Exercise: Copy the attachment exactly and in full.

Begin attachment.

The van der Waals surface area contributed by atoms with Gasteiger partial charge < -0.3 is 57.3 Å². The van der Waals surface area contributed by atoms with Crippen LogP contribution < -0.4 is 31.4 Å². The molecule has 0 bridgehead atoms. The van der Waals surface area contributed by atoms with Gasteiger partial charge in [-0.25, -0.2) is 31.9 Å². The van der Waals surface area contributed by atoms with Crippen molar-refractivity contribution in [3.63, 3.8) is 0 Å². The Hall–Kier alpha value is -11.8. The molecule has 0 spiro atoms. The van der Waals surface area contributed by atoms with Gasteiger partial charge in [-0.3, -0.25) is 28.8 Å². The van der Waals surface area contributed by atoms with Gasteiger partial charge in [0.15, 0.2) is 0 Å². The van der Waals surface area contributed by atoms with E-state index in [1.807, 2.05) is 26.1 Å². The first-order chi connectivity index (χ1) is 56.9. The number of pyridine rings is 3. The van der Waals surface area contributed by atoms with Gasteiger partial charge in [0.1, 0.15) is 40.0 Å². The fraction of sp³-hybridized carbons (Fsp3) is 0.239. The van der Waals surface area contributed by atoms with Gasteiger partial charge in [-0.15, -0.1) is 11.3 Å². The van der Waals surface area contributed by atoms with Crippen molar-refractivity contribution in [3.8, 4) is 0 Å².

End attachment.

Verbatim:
The van der Waals surface area contributed by atoms with Gasteiger partial charge < -0.3 is 57.3 Å². The van der Waals surface area contributed by atoms with Crippen LogP contribution < -0.4 is 31.4 Å². The molecule has 0 bridgehead atoms. The van der Waals surface area contributed by atoms with Gasteiger partial charge in [-0.25, -0.2) is 31.9 Å². The van der Waals surface area contributed by atoms with Crippen molar-refractivity contribution in [3.63, 3.8) is 0 Å². The Hall–Kier alpha value is -11.8. The molecule has 0 spiro atoms. The van der Waals surface area contributed by atoms with Gasteiger partial charge in [-0.3, -0.25) is 28.8 Å². The van der Waals surface area contributed by atoms with Gasteiger partial charge in [0.15, 0.2) is 0 Å². The van der Waals surface area contributed by atoms with E-state index in [1.807, 2.05) is 26.1 Å². The first-order chi connectivity index (χ1) is 56.9. The number of pyridine rings is 3. The van der Waals surface area contributed by atoms with Gasteiger partial charge in [0.1, 0.15) is 40.0 Å². The fraction of sp³-hybridized carbons (Fsp3) is 0.239. The van der Waals surface area contributed by atoms with Gasteiger partial charge in [-0.15, -0.1) is 11.3 Å². The van der Waals surface area contributed by atoms with Crippen molar-refractivity contribution in [3.8, 4) is 0 Å².